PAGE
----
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The problem in Kreyzig states:

If $(X,d)$ is complete, show that $(X,\tilde{d})$, where $\tilde{d}=d/(1+d)$, is complete.

My attempt to solve it:

1) $(X,d)$ is complete, so any Cauchy sequence $\{x\}_{n=0}^\infty$ converges and $\forall \epsilon > 0,\; \exists N\in \mathbb{N}$ such that $\forall n,\forall m > N,\; m,n\in \mathbb{N}$ we have $d(x_n,x_m)<\epsilon$.

2) By the property of a metric $d(x,y)\geq0, \; \forall x,y \in X$.

3) $\tilde{d}(x_n,x_m) = d(x_n,x_m)/(1+d(x_n,x_m)) \leq d(x_n,x_m)<\epsilon$ so the arbitrary Cauchy sequence in $X$ converges with the metric $\tilde{d}$.

Is the proof correct or there are some issues with it? Is there any other way to prove it?

Thank you for your help in advance.

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  • $\begingroup$ What is your $y_n$ in 3? You have one Cauchy sequence $\{x_n\}$ in $(X, \tilde d)$, you have to show that it converges. $\endgroup$ – user99914 Sep 22 '17 at 18:18
  • $\begingroup$ How does your 3) prove that the sequence is convergent - under either metric? $\endgroup$ – mathguy Sep 22 '17 at 18:19
  • $\begingroup$ @John Ma Corrected it, thank you! $\endgroup$ – Konstantin Sep 22 '17 at 18:20
  • $\begingroup$ If you use the definitions of "Cauchy sequence" and "convergent sequence" correctly, you should be able to show that every sequence that is Cauchy under $\tilde d$ is also Cauchy under $d$, and every sequence that is convergent under $d$ is also convergent under $\tilde d$. The conclusion will follow from these two observations, plus the original space being complete. $\endgroup$ – mathguy Sep 22 '17 at 18:21
  • $\begingroup$ Your logic is backwards. $\endgroup$ – DanielWainfleet Sep 22 '17 at 21:49
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You want to show that: if $\{x_n\}$ is a Cauchy sequence in $(X, \tilde d)$, then $x_n \to x$ (in the metric $\tilde d$) for some $x\in X$.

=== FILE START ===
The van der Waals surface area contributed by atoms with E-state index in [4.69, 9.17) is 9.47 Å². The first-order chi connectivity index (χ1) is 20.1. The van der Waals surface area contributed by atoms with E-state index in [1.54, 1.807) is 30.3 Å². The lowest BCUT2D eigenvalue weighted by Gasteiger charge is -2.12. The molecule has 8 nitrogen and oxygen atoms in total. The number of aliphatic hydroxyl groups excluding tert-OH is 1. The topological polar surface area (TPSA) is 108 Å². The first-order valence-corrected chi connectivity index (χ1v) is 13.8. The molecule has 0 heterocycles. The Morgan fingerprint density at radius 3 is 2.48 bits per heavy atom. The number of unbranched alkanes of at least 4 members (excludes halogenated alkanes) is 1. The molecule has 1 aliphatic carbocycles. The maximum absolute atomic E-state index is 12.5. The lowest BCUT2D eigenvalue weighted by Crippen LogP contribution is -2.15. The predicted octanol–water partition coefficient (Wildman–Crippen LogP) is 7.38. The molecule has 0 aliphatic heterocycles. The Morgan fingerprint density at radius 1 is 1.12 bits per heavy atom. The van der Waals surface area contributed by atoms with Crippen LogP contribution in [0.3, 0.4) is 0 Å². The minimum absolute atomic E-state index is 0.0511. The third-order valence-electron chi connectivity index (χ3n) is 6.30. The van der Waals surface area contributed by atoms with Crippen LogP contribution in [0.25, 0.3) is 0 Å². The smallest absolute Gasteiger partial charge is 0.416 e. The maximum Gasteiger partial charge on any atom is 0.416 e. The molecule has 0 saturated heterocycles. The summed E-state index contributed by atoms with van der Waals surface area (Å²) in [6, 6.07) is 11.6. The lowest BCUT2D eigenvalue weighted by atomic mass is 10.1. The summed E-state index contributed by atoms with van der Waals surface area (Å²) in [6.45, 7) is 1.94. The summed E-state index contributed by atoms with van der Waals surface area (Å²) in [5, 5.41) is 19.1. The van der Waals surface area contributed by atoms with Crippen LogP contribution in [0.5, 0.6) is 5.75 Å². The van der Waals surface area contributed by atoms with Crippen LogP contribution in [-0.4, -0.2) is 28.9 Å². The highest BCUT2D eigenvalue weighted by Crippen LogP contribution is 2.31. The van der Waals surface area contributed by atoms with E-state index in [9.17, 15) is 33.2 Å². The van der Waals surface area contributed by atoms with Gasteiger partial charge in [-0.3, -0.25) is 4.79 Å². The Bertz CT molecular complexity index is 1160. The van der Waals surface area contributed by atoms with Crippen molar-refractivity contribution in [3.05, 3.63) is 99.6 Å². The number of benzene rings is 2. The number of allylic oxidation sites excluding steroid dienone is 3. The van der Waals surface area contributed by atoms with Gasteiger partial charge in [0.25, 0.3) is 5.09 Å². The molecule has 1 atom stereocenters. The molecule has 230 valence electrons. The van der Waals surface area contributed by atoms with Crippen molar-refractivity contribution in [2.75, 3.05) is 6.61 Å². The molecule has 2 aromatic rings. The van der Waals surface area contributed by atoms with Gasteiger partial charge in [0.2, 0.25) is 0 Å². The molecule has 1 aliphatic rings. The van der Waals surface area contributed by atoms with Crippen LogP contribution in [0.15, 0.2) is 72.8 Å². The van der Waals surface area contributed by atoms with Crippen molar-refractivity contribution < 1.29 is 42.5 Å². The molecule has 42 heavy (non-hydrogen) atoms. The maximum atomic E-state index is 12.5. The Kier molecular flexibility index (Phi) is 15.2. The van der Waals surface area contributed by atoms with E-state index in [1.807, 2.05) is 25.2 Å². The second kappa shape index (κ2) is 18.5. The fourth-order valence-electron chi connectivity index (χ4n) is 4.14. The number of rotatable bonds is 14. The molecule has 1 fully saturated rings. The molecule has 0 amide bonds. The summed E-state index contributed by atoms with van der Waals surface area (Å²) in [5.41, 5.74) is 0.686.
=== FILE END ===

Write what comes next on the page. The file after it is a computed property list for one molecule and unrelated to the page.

So choose such a sequence $\{x_n\}$. Then for all $\epsilon >0$ and $\epsilon<1/2$, there is $N$ so that

$$ \tilde d (x_n, x_m) <\epsilon$$

for all $n, m\ge N$. Then

$$ \frac{d(x_n, x_m)}{1 + d(x_n, x_m)} <\epsilon.$$

Moving terms around, we have

$$ d(x_n, x_m) < \frac{\epsilon}{1-\epsilon}< 2\epsilon.$$

(we used $\epsilon<1/2$ in the last inequality). Thus $\{x_n\}$ is also a Cauchy sequence in $(X, d)$ and so $x_n\to x $ in the metric $d$. That is, for all $\epsilon >0$, there is $N$ so that

$$ d(x_n, x)<\epsilon$$

for all $n\ge N$. But since

$$ \tilde d(x_n , x) \le d(x_n, x) <\epsilon,$$

this shows that $\{x_n\}$ also converge to $x$ in the metric $\tilde d$.

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  • $\begingroup$ Thank you very much for the outstanding reply! Your point that we have to start with a Cauchy sequence in $(X,\tilde{d})$ is exactly right! $\endgroup$ – Konstantin Sep 22 '17 at 18:48
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From hypothesis the space $(X,d)$ is complete with respect to $d$,but you have to prove that $(X,\bar{d})$ is complete with respect to $\bar{d}$

Lets take a Cauchy sequence $x_n \in (X,\bar{d})$ and prove that $x_n$ is Cauchy with respect to $d$.

We have that exists $n_0 \in \Bbb{N}$ such that $\frac{d(x_n,x_m)}{1+d(x_n,x_m)}<\epsilon,\forall n,m \geq n_0$

We have that $d(x_n,x_m) \leq (1 +d(x_n,x_m))\epsilon \Rightarrow d(x_n,x_m) \leq \frac{\epsilon}{1-\epsilon},\forall n,m \geq n_0$

Thus $\limsup_{\epsilon \to 0}d(x_n,x_m) \leq 0 $

Using this you can prove that $\lim_{m,n} d(x_n,x_m)=0$

Now you have to prove that $x_n$ converges with respect to the new metric.

From the fact than $(X,d)$ is complete exists $x \in X$ such that $d(x_n,x) \to 0$.

But $0 \leq \bar{d}(x_n,x) \leq d(x_n,x) \to 0$

Thus $x_n \to^{\bar{d}} x$ , so $(X,\bar{d})$ is complete.

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Your third line is a bit off. You shouldn't have $\tilde{d}(x_n,y_m)$. You want to look at elements of the same sequence: so, $\tilde{d}(x_n,x_m)$. The other thing you have that is suspect is $\tilde{d}(x_n,y_m)$ (sic) $\le d(x_n,y_n)$. The proper conclusion would be this: $\tilde{d}(x_n,x_m) \le d(x_n, x_m)$.

Now since $(X,d)$ is complete, we have $x_n \to x$ for some $x\in X$ (w.r.t the $d$ metric). But by what you've shown, this implies $\tilde{d}(x_n,x) \to 0$.

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